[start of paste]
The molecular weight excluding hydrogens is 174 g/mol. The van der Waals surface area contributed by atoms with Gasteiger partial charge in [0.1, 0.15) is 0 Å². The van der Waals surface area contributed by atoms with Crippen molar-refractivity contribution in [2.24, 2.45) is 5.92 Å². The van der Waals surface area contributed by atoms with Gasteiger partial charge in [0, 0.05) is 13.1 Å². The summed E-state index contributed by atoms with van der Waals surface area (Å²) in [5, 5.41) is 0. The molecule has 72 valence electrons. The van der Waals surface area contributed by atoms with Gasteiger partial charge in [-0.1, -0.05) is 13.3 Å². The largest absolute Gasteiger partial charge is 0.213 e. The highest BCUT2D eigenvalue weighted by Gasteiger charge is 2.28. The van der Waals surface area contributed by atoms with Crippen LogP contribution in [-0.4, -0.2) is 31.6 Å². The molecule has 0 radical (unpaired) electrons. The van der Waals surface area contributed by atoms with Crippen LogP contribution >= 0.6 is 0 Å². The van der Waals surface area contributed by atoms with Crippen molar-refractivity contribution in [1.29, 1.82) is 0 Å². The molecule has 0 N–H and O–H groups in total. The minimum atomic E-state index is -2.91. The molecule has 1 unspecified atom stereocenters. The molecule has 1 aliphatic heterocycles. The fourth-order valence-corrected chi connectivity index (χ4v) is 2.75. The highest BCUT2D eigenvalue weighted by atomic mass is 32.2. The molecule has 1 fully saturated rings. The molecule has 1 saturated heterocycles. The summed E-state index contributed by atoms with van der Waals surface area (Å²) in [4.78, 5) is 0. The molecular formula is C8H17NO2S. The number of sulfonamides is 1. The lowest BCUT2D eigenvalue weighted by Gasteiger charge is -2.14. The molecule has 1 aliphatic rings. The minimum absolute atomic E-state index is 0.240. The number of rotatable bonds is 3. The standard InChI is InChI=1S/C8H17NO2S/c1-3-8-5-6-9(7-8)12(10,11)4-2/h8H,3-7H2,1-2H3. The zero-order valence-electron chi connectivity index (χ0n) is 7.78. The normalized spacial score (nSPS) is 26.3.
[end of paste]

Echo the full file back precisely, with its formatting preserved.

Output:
The molecular weight excluding hydrogens is 174 g/mol. The van der Waals surface area contributed by atoms with Gasteiger partial charge in [0.1, 0.15) is 0 Å². The van der Waals surface area contributed by atoms with Crippen molar-refractivity contribution in [2.24, 2.45) is 5.92 Å². The van der Waals surface area contributed by atoms with Gasteiger partial charge in [0, 0.05) is 13.1 Å². The summed E-state index contributed by atoms with van der Waals surface area (Å²) in [5, 5.41) is 0. The molecule has 72 valence electrons. The van der Waals surface area contributed by atoms with Gasteiger partial charge in [-0.1, -0.05) is 13.3 Å². The largest absolute Gasteiger partial charge is 0.213 e. The highest BCUT2D eigenvalue weighted by Gasteiger charge is 2.28. The van der Waals surface area contributed by atoms with Crippen LogP contribution in [-0.4, -0.2) is 31.6 Å². The molecule has 0 radical (unpaired) electrons. The van der Waals surface area contributed by atoms with Crippen LogP contribution >= 0.6 is 0 Å². The van der Waals surface area contributed by atoms with Crippen molar-refractivity contribution in [1.29, 1.82) is 0 Å². The molecule has 0 N–H and O–H groups in total. The minimum atomic E-state index is -2.91. The molecule has 1 unspecified atom stereocenters. The molecule has 1 aliphatic heterocycles. The fourth-order valence-corrected chi connectivity index (χ4v) is 2.75. The highest BCUT2D eigenvalue weighted by atomic mass is 32.2. The molecule has 1 fully saturated rings. The molecule has 1 saturated heterocycles. The summed E-state index contributed by atoms with van der Waals surface area (Å²) in [4.78, 5) is 0. The molecular formula is C8H17NO2S. The number of sulfonamides is 1. The lowest BCUT2D eigenvalue weighted by Gasteiger charge is -2.14. The molecule has 1 aliphatic rings. The minimum absolute atomic E-state index is 0.240. The number of rotatable bonds is 3. The standard InChI is InChI=1S/C8H17NO2S/c1-3-8-5-6-9(7-8)12(10,11)4-2/h8H,3-7H2,1-2H3. The zero-order valence-electron chi connectivity index (χ0n) is 7.78. The normalized spacial score (nSPS) is 26.3.